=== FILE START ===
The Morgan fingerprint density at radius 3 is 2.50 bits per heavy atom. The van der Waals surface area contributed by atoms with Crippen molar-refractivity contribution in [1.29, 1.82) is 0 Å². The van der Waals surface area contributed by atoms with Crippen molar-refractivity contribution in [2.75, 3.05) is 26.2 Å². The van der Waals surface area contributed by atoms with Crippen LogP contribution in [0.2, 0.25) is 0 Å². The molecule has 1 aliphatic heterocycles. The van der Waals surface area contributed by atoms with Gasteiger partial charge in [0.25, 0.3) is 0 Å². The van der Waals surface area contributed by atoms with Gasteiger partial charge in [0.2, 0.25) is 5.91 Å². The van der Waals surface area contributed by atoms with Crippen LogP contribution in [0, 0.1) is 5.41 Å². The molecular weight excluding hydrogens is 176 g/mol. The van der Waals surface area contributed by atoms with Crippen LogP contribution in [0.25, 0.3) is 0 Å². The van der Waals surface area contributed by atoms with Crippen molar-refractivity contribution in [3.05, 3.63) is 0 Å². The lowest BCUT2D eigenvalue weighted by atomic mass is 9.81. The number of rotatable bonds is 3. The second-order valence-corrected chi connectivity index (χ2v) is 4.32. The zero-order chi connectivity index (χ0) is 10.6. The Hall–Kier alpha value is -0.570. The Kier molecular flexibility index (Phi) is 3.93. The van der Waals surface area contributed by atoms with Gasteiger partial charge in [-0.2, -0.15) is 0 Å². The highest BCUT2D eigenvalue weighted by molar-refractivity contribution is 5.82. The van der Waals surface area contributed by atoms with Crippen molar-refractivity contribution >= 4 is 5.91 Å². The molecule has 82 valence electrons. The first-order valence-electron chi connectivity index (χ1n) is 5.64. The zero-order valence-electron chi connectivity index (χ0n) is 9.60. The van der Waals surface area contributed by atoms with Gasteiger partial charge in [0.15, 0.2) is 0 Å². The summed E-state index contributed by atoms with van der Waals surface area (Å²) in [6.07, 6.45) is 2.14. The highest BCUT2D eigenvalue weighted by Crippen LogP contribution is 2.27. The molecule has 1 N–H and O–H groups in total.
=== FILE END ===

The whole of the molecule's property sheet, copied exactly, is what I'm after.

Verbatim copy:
The Morgan fingerprint density at radius 3 is 2.50 bits per heavy atom. The van der Waals surface area contributed by atoms with Crippen molar-refractivity contribution in [1.29, 1.82) is 0 Å². The van der Waals surface area contributed by atoms with Crippen molar-refractivity contribution in [2.75, 3.05) is 26.2 Å². The van der Waals surface area contributed by atoms with Crippen LogP contribution in [0.2, 0.25) is 0 Å². The molecule has 1 aliphatic heterocycles. The van der Waals surface area contributed by atoms with Gasteiger partial charge in [0.25, 0.3) is 0 Å². The van der Waals surface area contributed by atoms with Gasteiger partial charge in [0.2, 0.25) is 5.91 Å². The van der Waals surface area contributed by atoms with Crippen LogP contribution in [0, 0.1) is 5.41 Å². The molecular weight excluding hydrogens is 176 g/mol. The van der Waals surface area contributed by atoms with Crippen LogP contribution in [0.25, 0.3) is 0 Å². The van der Waals surface area contributed by atoms with Crippen molar-refractivity contribution in [3.05, 3.63) is 0 Å². The lowest BCUT2D eigenvalue weighted by atomic mass is 9.81. The number of rotatable bonds is 3. The second-order valence-corrected chi connectivity index (χ2v) is 4.32. The zero-order chi connectivity index (χ0) is 10.6. The Hall–Kier alpha value is -0.570. The Kier molecular flexibility index (Phi) is 3.93. The van der Waals surface area contributed by atoms with Gasteiger partial charge in [-0.2, -0.15) is 0 Å². The highest BCUT2D eigenvalue weighted by molar-refractivity contribution is 5.82. The van der Waals surface area contributed by atoms with Crippen molar-refractivity contribution >= 4 is 5.91 Å². The molecule has 82 valence electrons. The first-order valence-electron chi connectivity index (χ1n) is 5.64. The zero-order valence-electron chi connectivity index (χ0n) is 9.60. The van der Waals surface area contributed by atoms with Gasteiger partial charge in [0.15, 0.2) is 0 Å². The summed E-state index contributed by atoms with van der Waals surface area (Å²) in [6.07, 6.45) is 2.14. The highest BCUT2D eigenvalue weighted by Crippen LogP contribution is 2.27. The molecule has 1 N–H and O–H groups in total.